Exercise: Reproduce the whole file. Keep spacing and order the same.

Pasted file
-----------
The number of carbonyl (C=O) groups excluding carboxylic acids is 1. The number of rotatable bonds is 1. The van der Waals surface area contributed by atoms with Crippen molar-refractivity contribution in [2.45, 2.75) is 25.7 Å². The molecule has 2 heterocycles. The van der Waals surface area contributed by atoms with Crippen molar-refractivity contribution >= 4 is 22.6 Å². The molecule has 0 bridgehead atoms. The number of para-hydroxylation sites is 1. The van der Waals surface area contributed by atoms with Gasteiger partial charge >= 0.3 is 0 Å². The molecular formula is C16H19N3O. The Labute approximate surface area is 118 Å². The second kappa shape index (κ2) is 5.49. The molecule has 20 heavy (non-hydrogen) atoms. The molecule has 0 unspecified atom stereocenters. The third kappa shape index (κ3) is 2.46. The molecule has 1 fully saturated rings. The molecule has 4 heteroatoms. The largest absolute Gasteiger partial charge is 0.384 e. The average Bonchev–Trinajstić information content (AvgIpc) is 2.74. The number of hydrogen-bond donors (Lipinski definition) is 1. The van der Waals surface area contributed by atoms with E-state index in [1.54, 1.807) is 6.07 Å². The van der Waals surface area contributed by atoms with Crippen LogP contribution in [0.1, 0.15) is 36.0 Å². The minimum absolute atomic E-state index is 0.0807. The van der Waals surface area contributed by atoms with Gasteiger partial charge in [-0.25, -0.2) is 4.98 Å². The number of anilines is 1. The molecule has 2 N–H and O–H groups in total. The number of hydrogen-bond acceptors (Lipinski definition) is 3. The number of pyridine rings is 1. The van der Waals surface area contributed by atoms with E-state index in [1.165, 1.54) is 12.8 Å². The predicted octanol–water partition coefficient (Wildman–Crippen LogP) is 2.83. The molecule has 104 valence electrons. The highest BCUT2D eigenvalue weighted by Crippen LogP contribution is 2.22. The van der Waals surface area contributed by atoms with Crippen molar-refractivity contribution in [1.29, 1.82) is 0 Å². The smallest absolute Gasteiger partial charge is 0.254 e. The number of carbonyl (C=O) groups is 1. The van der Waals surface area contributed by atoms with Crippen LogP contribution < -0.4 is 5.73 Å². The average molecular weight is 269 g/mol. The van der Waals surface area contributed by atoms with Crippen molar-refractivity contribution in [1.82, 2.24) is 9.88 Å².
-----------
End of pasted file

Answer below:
The number of carbonyl (C=O) groups excluding carboxylic acids is 1. The number of rotatable bonds is 1. The van der Waals surface area contributed by atoms with Crippen molar-refractivity contribution in [2.45, 2.75) is 25.7 Å². The molecule has 2 heterocycles. The van der Waals surface area contributed by atoms with Crippen molar-refractivity contribution >= 4 is 22.6 Å². The molecule has 0 bridgehead atoms. The number of para-hydroxylation sites is 1. The van der Waals surface area contributed by atoms with Gasteiger partial charge >= 0.3 is 0 Å². The molecular formula is C16H19N3O. The Labute approximate surface area is 118 Å². The second kappa shape index (κ2) is 5.49. The molecule has 20 heavy (non-hydrogen) atoms. The molecule has 0 unspecified atom stereocenters. The third kappa shape index (κ3) is 2.46. The molecule has 1 fully saturated rings. The molecule has 4 heteroatoms. The largest absolute Gasteiger partial charge is 0.384 e. The average Bonchev–Trinajstić information content (AvgIpc) is 2.74. The number of hydrogen-bond donors (Lipinski definition) is 1. The van der Waals surface area contributed by atoms with E-state index in [1.54, 1.807) is 6.07 Å². The van der Waals surface area contributed by atoms with Crippen LogP contribution in [0.1, 0.15) is 36.0 Å². The minimum absolute atomic E-state index is 0.0807. The van der Waals surface area contributed by atoms with Gasteiger partial charge in [-0.25, -0.2) is 4.98 Å². The number of anilines is 1. The molecule has 2 N–H and O–H groups in total. The number of hydrogen-bond acceptors (Lipinski definition) is 3. The number of pyridine rings is 1. The van der Waals surface area contributed by atoms with E-state index in [1.165, 1.54) is 12.8 Å². The predicted octanol–water partition coefficient (Wildman–Crippen LogP) is 2.83. The molecule has 104 valence electrons. The highest BCUT2D eigenvalue weighted by Crippen LogP contribution is 2.22. The van der Waals surface area contributed by atoms with Crippen molar-refractivity contribution in [1.29, 1.82) is 0 Å². The smallest absolute Gasteiger partial charge is 0.254 e. The number of carbonyl (C=O) groups is 1. The van der Waals surface area contributed by atoms with Crippen LogP contribution < -0.4 is 5.73 Å². The average molecular weight is 269 g/mol. The van der Waals surface area contributed by atoms with Crippen molar-refractivity contribution in [1.82, 2.24) is 9.88 Å².